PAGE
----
Can We Ever Agree On Authenticity?

MikeachimThe Everyday22 Comments

“Authentic travel”. Buzz-phrase of a generation. We’re all in search of it. The travel industry is obsessed with it.

What a shame we have no idea what it actually is.

Here’s an advert you’ll never see.

Join us for the fauxcation of a lifetime!

Live exactly like the locals don’t, enjoying the ultimate in artificial, predictable experiences laid on entirely for your benefit.

You’ll come away so unchallenged it’ll be like you never left home!

Why put your cash in the hands of fickle fate when we can guarantee you a counterfeit travel experience by your rules?

That’s surely worth paying extra for!

It’s almost too easy. Defining what isn’t “authentic” is a lot easier than deciding what is. We all know a cheapening travel experience when we have it. We feel it. The tacky, lazy, fraudulent side of modern life we know and hate so well.

So is authenticity the opposite of modernity?

No – it can’t be. We know travel is a form of escapism, but where can we escape to? A perceived goal of authentic travel is, in the words of Pam Mandel, “the perfect interaction with the culture we’re visiting”. But whatever remote corner of the world greets our feet, it’s the first decade of the 21st Century. Wherever we go, it’s all modern.

Maybe that sounds crazy. What about the honest-feeling traditions we encounter around the world – the old ways of doing things that we fall so in love with at first sight? Yep, they’re modern too…and the fact you’re seeing them at work means they’re successfully modern. Putting aside the enormously tricky ethical issues for a second – if you’re watching ‘traditional culture’ reenacted in front of you, it’s an invention. It might be largely accurate, it might be 99% fiction, but it’s redesigned for now.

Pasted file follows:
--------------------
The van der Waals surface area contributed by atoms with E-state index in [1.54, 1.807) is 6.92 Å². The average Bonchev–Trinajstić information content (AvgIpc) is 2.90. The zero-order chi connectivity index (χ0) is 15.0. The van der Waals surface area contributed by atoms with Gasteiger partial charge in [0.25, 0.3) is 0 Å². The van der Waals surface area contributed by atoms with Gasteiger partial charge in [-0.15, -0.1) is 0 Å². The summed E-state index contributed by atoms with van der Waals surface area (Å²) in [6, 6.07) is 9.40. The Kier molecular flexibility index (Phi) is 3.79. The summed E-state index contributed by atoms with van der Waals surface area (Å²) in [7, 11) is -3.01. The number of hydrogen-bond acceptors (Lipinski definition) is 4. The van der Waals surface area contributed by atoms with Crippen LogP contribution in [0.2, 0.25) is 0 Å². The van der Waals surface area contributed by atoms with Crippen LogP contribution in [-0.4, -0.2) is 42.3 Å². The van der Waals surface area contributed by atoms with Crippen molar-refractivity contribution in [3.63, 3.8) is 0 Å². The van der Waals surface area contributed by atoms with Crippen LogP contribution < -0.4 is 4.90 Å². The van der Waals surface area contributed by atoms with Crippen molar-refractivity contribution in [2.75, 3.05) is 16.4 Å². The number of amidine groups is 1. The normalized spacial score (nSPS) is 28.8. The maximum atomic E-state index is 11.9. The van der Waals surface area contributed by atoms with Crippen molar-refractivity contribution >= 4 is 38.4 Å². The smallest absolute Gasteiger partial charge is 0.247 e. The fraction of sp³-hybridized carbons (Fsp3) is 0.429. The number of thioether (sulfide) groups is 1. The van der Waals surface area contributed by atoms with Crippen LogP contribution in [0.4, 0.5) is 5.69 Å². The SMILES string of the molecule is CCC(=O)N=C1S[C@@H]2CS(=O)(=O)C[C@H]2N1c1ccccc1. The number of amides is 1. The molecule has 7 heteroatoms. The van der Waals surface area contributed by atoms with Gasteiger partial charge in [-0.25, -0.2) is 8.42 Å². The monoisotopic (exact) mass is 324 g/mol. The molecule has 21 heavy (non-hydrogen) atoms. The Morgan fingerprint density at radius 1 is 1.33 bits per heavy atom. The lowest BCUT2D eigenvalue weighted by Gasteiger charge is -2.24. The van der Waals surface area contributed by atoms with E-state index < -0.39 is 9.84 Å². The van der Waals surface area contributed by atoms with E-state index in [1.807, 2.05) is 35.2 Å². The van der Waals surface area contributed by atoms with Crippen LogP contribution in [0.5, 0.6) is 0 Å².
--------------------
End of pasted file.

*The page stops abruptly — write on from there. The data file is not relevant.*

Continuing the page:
Here’s a personal example. Pick your way through thoroughly modernised (and thoroughly broke) modern Greece and you’ll find the ancient theatre of Epidaurus – a stunning hemisphere of cut rock with such skillfully designed acoustics that an actor can perform unamplified on the central stage and still be heard on the distant upper tiers. It attract hordes of visitors each year…but when I was in the area in 2007, it was closed to tourists. Why? Because it was being used. Every year, the Epidaurus Festival (itself part of the Greece-wide Hellenic Festival) runs open-air performances of Greek tragedies and comedies in the very venues they were originally performed in, two thousand years ago.

That certainly feels authentic to me. Why? Because it’s useful. It’s tradition in action, brought forward in time and made functionally meaningful for later generations. We like this when we see it. It feels right. The flip side of this instantly feels less authentic – the shows put on purely for tourists. It’s an act, and if we see through the illusion, it upsets us. As Keith Savage puts it, we “want to be a part of something without being the reason for it”. And when we know it’s all put on for our benefit, we feel cheated of our authentic experience.